Because graph analytics can sift through thousands of data sources and find relationships, even with complex and varying inputs, it was an excellent way to answer complicated questions related to the spread of disease. These capabilities helped with contact tracing used to identify, locate, and notify people who had been exposed to the virus. 

The technology also recognized relationships between data points—for example, common symptoms of people more likely to have a serious case of Covid based on pre-existing conditions. Armed with this insight, healthcare providers could warn patients when they were at higher risk. 

Future Implications for Healthcare and Beyond

As the healthcare industry moves beyond the pandemic, it emerges more prepared to respond to a wide variety of situations—from widespread health crises and everyday patient care. Healthcare companies already applying graph databases and graph analytics are experiencing the benefits. The technology supports their work to help members embrace healthier lifestyles, avoid costly pharmaceuticals, recover faster from medical procedures and more. Essentially, healthcare companies using graph technology are better equipped to provide quality care while controlling costs.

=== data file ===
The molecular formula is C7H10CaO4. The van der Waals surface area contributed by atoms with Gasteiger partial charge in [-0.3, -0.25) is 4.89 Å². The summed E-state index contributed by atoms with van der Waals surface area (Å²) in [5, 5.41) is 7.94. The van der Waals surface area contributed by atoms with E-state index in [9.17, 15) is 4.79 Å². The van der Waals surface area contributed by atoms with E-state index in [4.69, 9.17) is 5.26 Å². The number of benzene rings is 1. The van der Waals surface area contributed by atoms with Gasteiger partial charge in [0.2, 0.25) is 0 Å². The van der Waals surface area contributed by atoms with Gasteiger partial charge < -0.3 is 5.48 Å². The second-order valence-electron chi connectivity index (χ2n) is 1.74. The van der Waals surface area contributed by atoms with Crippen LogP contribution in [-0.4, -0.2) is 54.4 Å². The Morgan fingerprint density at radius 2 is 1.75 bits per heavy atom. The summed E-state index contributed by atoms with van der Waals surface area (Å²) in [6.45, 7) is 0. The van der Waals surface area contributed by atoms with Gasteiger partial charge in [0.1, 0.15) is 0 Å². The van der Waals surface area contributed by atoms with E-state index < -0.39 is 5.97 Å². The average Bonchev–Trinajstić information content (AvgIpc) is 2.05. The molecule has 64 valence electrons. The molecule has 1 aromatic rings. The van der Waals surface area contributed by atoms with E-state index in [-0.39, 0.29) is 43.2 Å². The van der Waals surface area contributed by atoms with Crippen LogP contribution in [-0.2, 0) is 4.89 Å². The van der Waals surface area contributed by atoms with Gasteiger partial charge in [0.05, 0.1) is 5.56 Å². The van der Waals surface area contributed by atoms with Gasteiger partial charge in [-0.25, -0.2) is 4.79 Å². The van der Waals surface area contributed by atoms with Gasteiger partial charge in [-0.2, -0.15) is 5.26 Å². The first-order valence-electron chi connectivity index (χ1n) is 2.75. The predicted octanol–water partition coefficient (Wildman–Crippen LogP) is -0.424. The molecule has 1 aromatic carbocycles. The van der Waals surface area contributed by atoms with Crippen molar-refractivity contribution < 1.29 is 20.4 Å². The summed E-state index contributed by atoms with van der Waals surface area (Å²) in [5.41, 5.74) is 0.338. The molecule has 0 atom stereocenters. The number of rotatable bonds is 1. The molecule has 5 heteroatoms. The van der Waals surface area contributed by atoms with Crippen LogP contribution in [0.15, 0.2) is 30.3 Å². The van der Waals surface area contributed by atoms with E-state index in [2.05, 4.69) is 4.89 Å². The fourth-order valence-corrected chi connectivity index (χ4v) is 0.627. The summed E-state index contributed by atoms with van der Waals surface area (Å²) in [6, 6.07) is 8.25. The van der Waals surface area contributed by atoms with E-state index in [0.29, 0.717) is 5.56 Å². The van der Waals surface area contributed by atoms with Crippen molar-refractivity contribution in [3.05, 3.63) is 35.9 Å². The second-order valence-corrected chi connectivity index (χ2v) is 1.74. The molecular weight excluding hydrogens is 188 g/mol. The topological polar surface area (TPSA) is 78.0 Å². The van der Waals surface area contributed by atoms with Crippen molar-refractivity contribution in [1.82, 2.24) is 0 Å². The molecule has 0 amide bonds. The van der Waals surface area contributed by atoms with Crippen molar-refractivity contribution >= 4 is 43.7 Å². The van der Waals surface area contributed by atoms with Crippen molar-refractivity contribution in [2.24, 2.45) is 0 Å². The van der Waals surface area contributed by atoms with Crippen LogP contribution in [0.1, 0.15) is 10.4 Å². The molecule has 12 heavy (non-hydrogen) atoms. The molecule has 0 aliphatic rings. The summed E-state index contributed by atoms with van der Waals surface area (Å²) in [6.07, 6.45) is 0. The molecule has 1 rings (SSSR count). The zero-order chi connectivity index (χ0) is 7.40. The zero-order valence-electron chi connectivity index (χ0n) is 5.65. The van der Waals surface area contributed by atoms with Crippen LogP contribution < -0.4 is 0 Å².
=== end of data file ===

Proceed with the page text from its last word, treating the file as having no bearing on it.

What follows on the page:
For data-centric companies looking to implement these solutions, a graph database running on Dell PowerEdge servers is the optimal offering in terms of performance, efficiency, and scale. To learn more about the business benefits of connected data, read this brief and visit to learn about solutions for analytics.



IT Leadership

The Electronic Health Record (EHR) is only becoming more critical in delivering patient care services and improving outcomes.  As a leading provider of the EHR, Epic Systems (Epic) supports a growing number of hospital systems and integrated health networks striving for innovative delivery of mission-critical systems.